| Architecture Studies Library
Entry number: B08061
The first-time developer's program was brief: she requested (7) live/work residences on the property, but with expensive land and rising construction costs, the project's pro forma failed. The site had to accommodate one more unit to become 8 on Center. The mix of residences is (5) three bedroom units with (3) two bedroom units. The units have stacked floor plans that create (8) single family residences with zero lot lines.
The units are angled to Center Street to create landscape buffer zones from the public sidewalk and street, but more importantly to capture breathtaking views of the Sierras. Each unit has a private entry with a small enclosed patio. All of the units have the same ground floor plan, with a (2) car garage and a ground floor suite which can be used as commercial office space, a guest suite, a home office, or artist studio.
To create visual interest on the exterior, as well as acoustic separation from opposing master bedrooms, the living/dining/kitchen areas are on different levels. The 2-bedroom units have the living/dining/kitchen area on the 2nd floor, while the 3-bedroom units have the living/dining/kitchen powder room on the 3rd floor. The master bedrooms are then never directly on opposite sides of the same party wall. Also, for additional acoustic separation, a double wall separates each unit. The double wall has an 8" cmu, two-hour fire wall as well as a framed wall with sound batt insulation. This also allows for each unit to have one exposed sand-blasted cmu wall on the interior.
An added benefit to angling the units from busy Center Street is the increased privacy and additional sun shading from the southwest. Each unit has (2) balconies as well as (2) "French balconies" at different levels to capture the views and to extend the interior to the exterior. This intensifies at the living room where each unit has a full-height, dual-glazed garage door that opens onto a deck. These, along with high ceilings, create a space that feels larger than the actual square footage as well as providing ample day lighting to the living/dining/kitchen space. Balconies are enclosed with slats of corten steel to add visual privacy for the occupants and mask visual clutter from the street.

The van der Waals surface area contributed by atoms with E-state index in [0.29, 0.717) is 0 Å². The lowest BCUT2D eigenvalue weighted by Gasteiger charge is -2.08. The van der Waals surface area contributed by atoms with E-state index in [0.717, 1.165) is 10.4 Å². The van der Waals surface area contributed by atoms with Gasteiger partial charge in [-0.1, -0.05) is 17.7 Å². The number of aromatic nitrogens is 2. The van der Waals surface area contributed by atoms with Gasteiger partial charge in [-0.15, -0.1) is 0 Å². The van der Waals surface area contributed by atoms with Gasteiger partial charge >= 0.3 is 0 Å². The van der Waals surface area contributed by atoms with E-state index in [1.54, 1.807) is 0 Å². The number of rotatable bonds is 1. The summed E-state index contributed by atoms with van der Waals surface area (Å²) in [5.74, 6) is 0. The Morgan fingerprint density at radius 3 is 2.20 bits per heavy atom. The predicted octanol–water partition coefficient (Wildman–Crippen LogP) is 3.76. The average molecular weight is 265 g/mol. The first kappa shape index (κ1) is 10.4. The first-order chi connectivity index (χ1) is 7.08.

The project is well constructed with quality materials, energy-efficient appliances, and high-end cabinetry. The interiors were designed and detailed with a contemporary, minimal aesthetic. For the developer, the greatest reward has been the transformation of a small derelict property to (8) households. The units are all occupied and were purchased in a downward-spiraling housing market. The project has added vibrancy to the neighborhood and spawned three other developments nearby.
The project's orientation is skewed from its Center Street frontage to capture views of the Sierras, but to also minimize the harsh western exposure to a more southwestern exposure. All glazing is 1" dual glass in thermally broken aluminum "storefront" frames to provide ample daylight for all units. No artificial lighting is required during the day. Many operable windows, doors, and glass garage doors provide natural ventilation for Reno's temperate climate. The project's fin walls and decks help to screen the glazing from the southwestern sun angles.
The project is constructed of high quality, long lasting materials. The bulk of the walls are of concrete masonry units which provide both fire and acoustic separation between units. The cmu walls are sand-blasted, where exposed, to provide naturally beautiful walls. Remaining walls and floor/roof framing are of sustainable engineered wood products that include micro-laminated beams, tji joists, and sturdy studs. The project is very well constructed.
The envelope of the project is well insulated. The walls have a minimal R-21 insulation and 1" dual glazing with low E coating. The rigid roof insulation is continuous over the roof sheathing and it tapers from a minimum of R-30 to R-45 at the ridge. The single-ply roof is white in color to reflect the sun in the summer.
The project has sustainable site amenities for its occupants including visitor bike racking, a designated screened area for recycling, and low water-consuming landscaping. Although the landscaping is beautiful and lush, there is no turf and all plant types are water conserving with only minimal drip irrigation. An added benefit for the occupants is the strawberry ground cover and the fruit-bearing trees.
The kitchen appliances are Miele with high energy star ratings. The mechanical system is a multi-zoned system with roof-mounted forced air units (one mechanical unit per residence). The mechanical equipment has a 13 SEER rating, the highest for that equipment. The hot water service units are high efficiency.The project has no exterior painting. The interior finishes are sustainable as follows: There is no carpet specified, only sealed concrete and sustainably harvested bamboo flooring. The project uses low VOC paint on the interiors. All cabinets are pre-manufactured, with kitchen cabinets manufactured by Scavolini. The developer allowed the implementation of sustainable materials and design elements of the project as far as a market-driven project in Reno would allow. One of the owners recently installed a net metered solar voltaic system for 100% of his electrical requirements.
Material in ASL Library: Form Core Boards, Project Description Form, Exteriors Photos, Location Map, Site Plan, Floor Plan, and Interior Photos
These images are low-resolution reproductions of the images provided for the AIA Nevada Design Awards. All materials should be considered copyrighted and may not be reproduced or used without permission.